Tuesday, 25 June 2013

Ships in the Sound

Every month or so the Diary publishes a personal record of ships which have passed up and down the Sound of Mull.  It's not a busy waterway but we do see some interesting ships.

This is the Bente on her way to Lublin which, I'm sure we all know, is a port in Poland.  She's a 4456dwt cargo ship built in China in 2010 for owners Marlink Schiffahrtkontor of Hamburg, Germany, but she's registered in Malta.  She has more written along her side than any ship we've seen before.  At some point, someone is going to realise the potential of turning the slab-like side of a large cargo ship into an international advertising hoarding.

There's no particular reason for including the Arklow Fern in this month's featured ships except that she, like all Arklow Shipping's boats, always looks as neat and clean as any well-managed ship should be.  She's low in the water, which is good to see, as it means she has a full cargo aboard.

This picture of the Fri Ocean was taken in May 2011, back in happier times.  The Fri Ocean ran aground on Mull, a few miles to the south of Tobermory, early in the morning of 14th June - Diary report and links here - but was floated off that evening and taken to Oban for inspection.

For those of you interested in disasters at sea, the Maritime and Coastguard Agency's Press Office blog here is always worth a visit.  The other day, under the title "FIVE FOREIGN FLAGGED SHIPS UNDER DETENTION IN UK DURING MAY 2013" it had this to report -

"Vessel Name: - YEOMAN BANK (Bulk Carrier)
Flag: - Liberia
Company: - V Ships UK Ltd
Classification Society: - Det Norske Veritas (DNV)
Recognised Organisation: - Det Norske Veritas (DNV)
Recognised Organisation for ISM: - Lloyds Register (LR)
Summary: - four deficiencies including two grounds for detention

"The vessel was detained in Portbury as the emergency generator was not starting or running correctly.
Other deficiencies identified were during enclosed space entry, no SCBA at entry as required by procedure - additional training to be made; three fire mans outfits (suits) had been worn out; Insufficient cutting boards (coloured) in the galley."  The spelling and punctuation is the MCA's.

Most of this isn't too much of a worry, but the failed generator is.  Those of us who watch this huge vessel which frequently works its way through the narrow seaway of the Sound of Mull are grateful for the efforts of the MCA, but would like to remind Her Majesty's Government that they recently removed the on-duty emergency towing tug from our area.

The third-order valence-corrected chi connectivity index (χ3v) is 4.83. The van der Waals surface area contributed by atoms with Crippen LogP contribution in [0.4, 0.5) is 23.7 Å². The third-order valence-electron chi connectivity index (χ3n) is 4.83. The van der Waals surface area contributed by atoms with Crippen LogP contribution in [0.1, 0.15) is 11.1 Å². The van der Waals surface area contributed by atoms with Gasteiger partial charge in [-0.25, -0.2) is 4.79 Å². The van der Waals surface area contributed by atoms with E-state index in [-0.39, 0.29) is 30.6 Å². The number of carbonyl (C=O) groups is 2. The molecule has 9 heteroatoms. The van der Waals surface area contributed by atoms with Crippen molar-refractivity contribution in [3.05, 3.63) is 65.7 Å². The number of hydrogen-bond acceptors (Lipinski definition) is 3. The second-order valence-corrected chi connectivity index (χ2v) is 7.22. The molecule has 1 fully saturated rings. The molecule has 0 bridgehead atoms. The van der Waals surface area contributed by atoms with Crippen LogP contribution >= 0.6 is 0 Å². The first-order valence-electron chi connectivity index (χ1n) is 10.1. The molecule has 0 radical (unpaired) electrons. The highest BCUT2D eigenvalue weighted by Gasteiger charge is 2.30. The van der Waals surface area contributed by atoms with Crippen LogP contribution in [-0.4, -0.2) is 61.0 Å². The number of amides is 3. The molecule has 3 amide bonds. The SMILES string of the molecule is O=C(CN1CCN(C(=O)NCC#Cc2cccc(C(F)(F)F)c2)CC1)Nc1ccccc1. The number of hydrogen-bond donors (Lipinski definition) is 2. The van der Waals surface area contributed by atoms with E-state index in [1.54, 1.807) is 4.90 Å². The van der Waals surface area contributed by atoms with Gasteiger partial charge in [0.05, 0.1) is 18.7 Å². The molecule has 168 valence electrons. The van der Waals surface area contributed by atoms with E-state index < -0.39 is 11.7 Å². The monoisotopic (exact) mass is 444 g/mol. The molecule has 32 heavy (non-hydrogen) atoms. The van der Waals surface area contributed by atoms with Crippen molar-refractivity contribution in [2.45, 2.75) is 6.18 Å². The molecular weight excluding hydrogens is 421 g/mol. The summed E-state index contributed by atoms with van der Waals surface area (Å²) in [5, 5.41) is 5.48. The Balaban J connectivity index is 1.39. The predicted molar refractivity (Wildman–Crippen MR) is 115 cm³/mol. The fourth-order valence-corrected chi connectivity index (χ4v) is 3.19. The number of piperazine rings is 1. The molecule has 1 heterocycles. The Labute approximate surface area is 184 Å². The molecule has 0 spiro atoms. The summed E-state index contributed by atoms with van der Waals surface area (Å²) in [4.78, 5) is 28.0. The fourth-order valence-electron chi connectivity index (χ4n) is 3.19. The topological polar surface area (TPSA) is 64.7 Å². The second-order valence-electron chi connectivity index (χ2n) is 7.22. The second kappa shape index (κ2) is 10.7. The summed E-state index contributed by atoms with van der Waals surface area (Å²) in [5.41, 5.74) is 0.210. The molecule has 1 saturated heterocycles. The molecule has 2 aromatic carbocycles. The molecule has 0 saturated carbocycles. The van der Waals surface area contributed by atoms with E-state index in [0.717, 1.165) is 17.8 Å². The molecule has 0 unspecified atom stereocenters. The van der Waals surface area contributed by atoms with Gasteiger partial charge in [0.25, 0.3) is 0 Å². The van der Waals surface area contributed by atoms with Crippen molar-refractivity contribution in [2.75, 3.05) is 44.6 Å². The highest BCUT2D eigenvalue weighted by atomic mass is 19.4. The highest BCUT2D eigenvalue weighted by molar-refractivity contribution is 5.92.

The government is, of course, extremely lucky to have an organisation like the Royal National Lifeboat Institute which runs all rescues at sea in British waters at no cost to the taxpayer.  The RNLI did a sterling job with the Fri Ocean which, fortunately, didn't leak any oil or other noxious chemicals, but wouldn't be able to cope with the 70,000 tonne Yeoman Bank.

The picture shows the Mallaig lifeboat 17-26, the Henry Alston Hewat, which has operated out of Mallaig since 2001, passing up the Sound on the 17th June.

The amount of cruise ship activity has fallen in the last month.  One that did pass our way was Noble Caledonia's Island Sky - website here - but....

....instead we were treated to a view of one of those cruising ships.... sorry, yachts.... designed for the super rich, the Big Eagle - website here.  Readers who follow the 'Ships in the Sound' blogs will know that the Diary has prejudices about ships' names, preferring to stick with the old tradition of giving them girls' names.  Big Eagle is a terrible name for a ship since, although this one is obviously very fast, it certainly doesn't fly and, compared to the Yeoman Bank, is very, very small, so Little Sparrow might be more appropriate.  Perhaps the situation is saved by the fact that the captain is a lady, Ms Christiana Virgilio.

This, in contrast, is a real yacht.  She's the Ocean Youth Trust Scotland's Alba Endeavour, a Challenge 72 boat which is quite capable of taking her crew round the world - see website here.  Although she's crewed by volunteers she came past us on the 20th in fine style, tacking into a brisk southeaster to make her way south down the Sound.

This is the only warship that's passed through the Sound this month.  M106 is an old friend, HMS Penzance, a Sandown-class minehunter built by Vosper Thornycroft in 1998.  Vosper Thornycroft is an historic name in British warship building, having launched some of the great destroyers of World War II, but it, like so many independent British shipbuilders, doesn't exist any more - see a history here.

The Diary continues to live in hope of seeing one of the Royal Navy's new Type-45 destroyers some of which, like the Daring, above, have taken the name of destroyers built by Vosper Thornycroft which saw service in the war.  Photo courtesy Defence Images on Flickr, here.


  1. I will try and find out if one is coming this way. My son works for General Electric and is on the T45 contract.

  2. The last one has left BAE Systems in Yoker for sea trials,but u never know,could be heading for Hughies Pigs as target practice . Keep up the good work on the site :0)